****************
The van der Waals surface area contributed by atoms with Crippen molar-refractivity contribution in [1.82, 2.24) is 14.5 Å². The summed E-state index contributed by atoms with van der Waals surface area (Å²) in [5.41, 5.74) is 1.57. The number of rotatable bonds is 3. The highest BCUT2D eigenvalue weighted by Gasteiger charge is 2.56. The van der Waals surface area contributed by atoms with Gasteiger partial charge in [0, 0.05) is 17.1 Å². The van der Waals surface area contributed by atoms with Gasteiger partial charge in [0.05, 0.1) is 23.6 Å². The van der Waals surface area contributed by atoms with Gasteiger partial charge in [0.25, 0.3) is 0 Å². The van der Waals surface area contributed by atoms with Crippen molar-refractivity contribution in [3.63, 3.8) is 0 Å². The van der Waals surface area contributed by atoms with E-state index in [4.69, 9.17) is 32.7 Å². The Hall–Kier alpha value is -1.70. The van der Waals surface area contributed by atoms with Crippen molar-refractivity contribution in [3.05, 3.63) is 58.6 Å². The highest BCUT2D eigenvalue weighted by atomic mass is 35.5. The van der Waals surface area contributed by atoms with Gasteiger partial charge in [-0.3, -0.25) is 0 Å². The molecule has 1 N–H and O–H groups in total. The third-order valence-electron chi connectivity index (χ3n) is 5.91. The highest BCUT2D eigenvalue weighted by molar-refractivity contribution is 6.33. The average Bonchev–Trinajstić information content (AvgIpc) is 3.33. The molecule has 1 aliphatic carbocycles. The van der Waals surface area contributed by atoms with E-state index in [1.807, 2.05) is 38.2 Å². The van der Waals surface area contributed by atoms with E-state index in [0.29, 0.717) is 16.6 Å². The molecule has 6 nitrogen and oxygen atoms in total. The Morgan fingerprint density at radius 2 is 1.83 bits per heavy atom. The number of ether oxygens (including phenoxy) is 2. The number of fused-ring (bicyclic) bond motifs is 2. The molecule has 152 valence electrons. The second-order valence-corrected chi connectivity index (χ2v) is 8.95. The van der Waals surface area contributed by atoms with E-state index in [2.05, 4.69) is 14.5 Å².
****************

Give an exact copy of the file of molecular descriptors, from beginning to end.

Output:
The van der Waals surface area contributed by atoms with Crippen molar-refractivity contribution in [1.82, 2.24) is 14.5 Å². The summed E-state index contributed by atoms with van der Waals surface area (Å²) in [5.41, 5.74) is 1.57. The number of rotatable bonds is 3. The highest BCUT2D eigenvalue weighted by Gasteiger charge is 2.56. The van der Waals surface area contributed by atoms with Gasteiger partial charge in [0, 0.05) is 17.1 Å². The van der Waals surface area contributed by atoms with Gasteiger partial charge in [0.05, 0.1) is 23.6 Å². The van der Waals surface area contributed by atoms with Gasteiger partial charge in [0.25, 0.3) is 0 Å². The van der Waals surface area contributed by atoms with Crippen molar-refractivity contribution in [3.63, 3.8) is 0 Å². The van der Waals surface area contributed by atoms with E-state index in [4.69, 9.17) is 32.7 Å². The Hall–Kier alpha value is -1.70. The van der Waals surface area contributed by atoms with Crippen molar-refractivity contribution in [3.05, 3.63) is 58.6 Å². The highest BCUT2D eigenvalue weighted by atomic mass is 35.5. The van der Waals surface area contributed by atoms with Gasteiger partial charge in [-0.3, -0.25) is 0 Å². The molecule has 1 N–H and O–H groups in total. The third-order valence-electron chi connectivity index (χ3n) is 5.91. The highest BCUT2D eigenvalue weighted by molar-refractivity contribution is 6.33. The average Bonchev–Trinajstić information content (AvgIpc) is 3.33. The molecule has 1 aliphatic carbocycles. The van der Waals surface area contributed by atoms with E-state index in [1.807, 2.05) is 38.2 Å². The van der Waals surface area contributed by atoms with E-state index in [0.29, 0.717) is 16.6 Å². The molecule has 6 nitrogen and oxygen atoms in total. The Morgan fingerprint density at radius 2 is 1.83 bits per heavy atom. The number of ether oxygens (including phenoxy) is 2. The number of fused-ring (bicyclic) bond motifs is 2. The molecule has 152 valence electrons. The second-order valence-corrected chi connectivity index (χ2v) is 8.95. The van der Waals surface area contributed by atoms with E-state index in [2.05, 4.69) is 14.5 Å².